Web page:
Our Research

Use Case: Precision Opioid Prescribing


Chad Brummett, MD

Chad Brummett is a professor at the University of Michigan, where he is the Senior Associate Chair for Research in the Department of Anesthesiology. He has more than 160 publications, including articles in top journals such as JAMA, JAMA Surgery, Anesthesiology, and Annals of Surgery. He is the Co-Director of the Michigan Opioid Prescribing Engagement Network (Michigan OPEN), which aims to apply a preventative approach to the opioid epidemic in the US through appropriate prescribing after surgery, dentistry, and emergency medicine.  In addition, his research interests include predictors of acute and chronic post-surgical pain and failure to derive benefit for interventions and surgeries primarily performed to treat pain.  He is the Co-PI of three major NIH grants studying these concepts, and also receives funding from the Michigan Department of Health and Human Services, SAMHSA and the CDC.

Amy Bohnert, PhD, MHS

Amy S.B. Bohnert is a mental health services researcher with training in public health who focuses her research on epidemiology and brief interventions regarding substance use and related disorders. Within a team of collaborators at the University of Michigan and the Department of Veterans Affairs, she has led a number of projects related to overdose and prescription drug safety. A number of her research activities have been specifically aimed at improving care occurring in substance use disorder treatment settings. Dr. Bohnert has demonstrated a particular expertise in applying epidemiology methods to the analysis of electronic health records-based datasets to answer important questions for health services delivery. Dr. Bohnert earned her PhD in Public Health at Johns Hopkins University and completed her postdoctoral fellowship with the Department of Veterans Affairs, National Serious Mental Illness Treatment Research and Evaluation Center in Ann Arbor, MI. She has an appointment as an associate professor in the Department of Psychiatry at the University of Michigan.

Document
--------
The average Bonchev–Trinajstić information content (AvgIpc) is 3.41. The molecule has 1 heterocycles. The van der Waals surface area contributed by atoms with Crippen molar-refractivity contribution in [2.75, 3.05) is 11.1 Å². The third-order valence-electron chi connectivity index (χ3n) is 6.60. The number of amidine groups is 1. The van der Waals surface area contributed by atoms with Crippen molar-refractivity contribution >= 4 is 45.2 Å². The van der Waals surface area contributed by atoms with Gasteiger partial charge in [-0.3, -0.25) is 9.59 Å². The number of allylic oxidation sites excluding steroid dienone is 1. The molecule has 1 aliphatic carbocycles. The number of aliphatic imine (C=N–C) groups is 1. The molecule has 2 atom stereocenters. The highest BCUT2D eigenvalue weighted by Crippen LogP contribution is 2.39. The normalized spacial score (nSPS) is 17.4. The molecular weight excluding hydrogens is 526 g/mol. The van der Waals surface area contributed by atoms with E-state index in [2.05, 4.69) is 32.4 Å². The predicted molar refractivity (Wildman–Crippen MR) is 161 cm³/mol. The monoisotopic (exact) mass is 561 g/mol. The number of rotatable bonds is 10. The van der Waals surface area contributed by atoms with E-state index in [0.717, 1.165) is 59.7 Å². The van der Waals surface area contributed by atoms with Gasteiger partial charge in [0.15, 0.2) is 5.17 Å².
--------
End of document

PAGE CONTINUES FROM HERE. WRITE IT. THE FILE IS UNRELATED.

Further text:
Video: Reducing Opioid Misuse
This is a presentation given by Chad Brummett at the virtual Research Update for Precision Health Participants on September 14, 2022.


Use Case: Precision Opioid Prescribing

Precision Health at the University of Michigan will support a variety of precision-related research projects — across a broad spectrum of disciplines — occurring at U-M. Our focus on opioid prescribing in the pre-surgical setting presents a use case that will allow us to test and refine the resources and infrastructure most useful to researchers—knowledge we can apply to subsequent Precision Health projects.

Opioid misuse is a serious public health crisis that’s been sweeping across the United States. Currently, 78 Americans die each day due to opioid-related overdoses. The vast majority of individuals who become dependent on prescription opioids receive their first dose following surgical care. Precision Health at the University of Michigan is focusing on understanding the factors that put people at risk of long-term opioid use so that these patients can be prescribed alternative pain management strategies when having surgery.

An important resource Precision Health will draw on for this use case is the Michigan Opioid Prescribing Engagement Network (Michigan-OPEN). Led by U-M researchers, Michigan OPEN aims to ensure appropriate acute pain care following surgery, while protecting patients and communities by raising awareness about opioid misuse and creating interventions that reduce postoperative opioid prescribing and patient consumption.

The Michigan Genomics Initiative (MGI) is another valuable data resource that will inform Precision Health’s work on precision opioid prescribing. Containing health information from 70,000+ subjects, MGI is an institutional repository of DNA and genetic and phenotypic data for future medical research. MGI is committed to advancing the understanding of health, wellness, and the development of disease; to predicting response to treatments; and to advancing drug development.